Tigers Prospect Profile #33: Adam Wilk

Tigers fans got the chance to see Adam Wilk make his big league debut in 2011, getting a handful of appearances out of the bullpen for the club. With a spot open in the rotation and a starter's background, does Wilk have a shot at the spot?

Adam Wilk
Position: Left-handed Pitcher
Height: 6-2
Weight: 175
Born: 12/9/1987
Bats: Left
Throws: Left

Wilk was the Tigers 11th round pick in the 2009 draft. Since signing quickly that summer he has seen nothing but success while climbing the minor league ladder; posting a cumulative 2.62 ERA across five minor league levels.

He sported a 1.47 ERA in 14 starts between Oneonta and West Michigan in 2009. His 4-1 record, 6.5 hits per nine innings, 0.9 walks per nine innings and 8.2 strikeouts per nine innings were all impressive numbers.

He continued that success with a 3.01 ERA in 24 starts for Lakeland in 2010 before earning a late season promotion to Double-A. In three starts with the Seawolves Wilk was 2-0 with a 1.14 ERA, averaging nearly eight innings per start. He allowed only ten hits and five walks over that span while striking out 14 hitters.

In 2011 the Tigers promoted Wilk to Triple-A Toledo and he continued to post successful results. In 18 starts he was 8-6 with a 3.24 ERA, 105 hits and 76 strikeouts in 102 2/3 innings of work. His most surprising number was his miniscule 14 walks or 1.2 walks per nine innings.

Wilk also made his big league debut in 2011, appearing in relief in five games for the Tigers. He gave up 14 hits in 13 1/3 innings, though all of them were singles and finished with a 5.40 ERA. His walk rate remained low (2 BB/9) and he managed to strike out ten batters.

Scouting Report
As cliché as it is, Wilk is the typical crafty lefty. He has some of the best command of any prospect in the Tigers organization, allowing him to locate his fastball to both sides of the plate and consistently work low in the zone.

His fastball sits at 84-87 mph and will scrape 89 at times. He can move the ball a bit and will show some sink and/or run at times. The command of his fastball helps the pitch play up half a tick, but he has very little margin for error against big league hitters.

Wilk's best pitch is an above-average to plus change-up that he throws with good arm speed and from the same slot as his fastball. He can turn the pitch over to add sink or throw it with natural arm-side fade. The change-up helps him keep right-handed hitters back some.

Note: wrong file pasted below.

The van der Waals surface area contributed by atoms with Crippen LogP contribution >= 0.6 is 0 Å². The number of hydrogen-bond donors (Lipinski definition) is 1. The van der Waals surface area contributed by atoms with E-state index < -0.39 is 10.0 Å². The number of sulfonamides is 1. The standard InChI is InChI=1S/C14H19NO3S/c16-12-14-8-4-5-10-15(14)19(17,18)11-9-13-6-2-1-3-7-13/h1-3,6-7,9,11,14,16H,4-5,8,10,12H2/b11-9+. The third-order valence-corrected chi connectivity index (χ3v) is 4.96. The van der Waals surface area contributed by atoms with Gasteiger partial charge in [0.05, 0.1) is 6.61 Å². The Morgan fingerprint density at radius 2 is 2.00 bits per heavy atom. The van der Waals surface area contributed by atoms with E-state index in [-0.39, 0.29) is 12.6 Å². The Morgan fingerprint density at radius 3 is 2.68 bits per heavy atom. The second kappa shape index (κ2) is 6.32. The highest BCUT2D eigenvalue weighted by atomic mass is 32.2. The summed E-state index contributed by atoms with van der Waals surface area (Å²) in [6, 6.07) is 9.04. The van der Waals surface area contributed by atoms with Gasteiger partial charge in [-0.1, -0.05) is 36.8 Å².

He also throws a slurvy breaking ball that lacks sharp, deceptive bite. He gets around it too much and typically uses it as a below-average setup pitch for his fastball and change-up.

Wilk is an intelligent pitcher with a good concept of pitch sequencing and game situations.

Because of his fastball-change profile, Wilk will have to prove he can mix pitches and locate the ball well enough to work through the lineup multiple times as a starter. His lack of a quality curveball leaves him short of a lefty specialist profile and forces him toward the rotation where he is a fringy big league prospect.



































Health Record
Wilk is rail thin and has never added the strength that some scouts projected he could, though that wasn't for lack of effort. Despite his frame he has been extremely durable and is capable of eating a lot of innings.

The Future
Wilk will head to big league spring training with a slim chance of breaking club with the Tigers. The Tigers insist he will be in competition for the fifth spot in the starting rotation but he would have to be lights out this spring to nab the slot.

He is most likely headed back to Triple-A to start the season and wait for an opportunity at the back of the rotation or in the middle innings out of the bullpen. Wilk has the smarts and just enough stuff to consistently get Triple-A hitters out with ease but until he is given a longer leash in the big leagues to prove his worth, he will likely garner plenty of skeptics throughout the scouting community.

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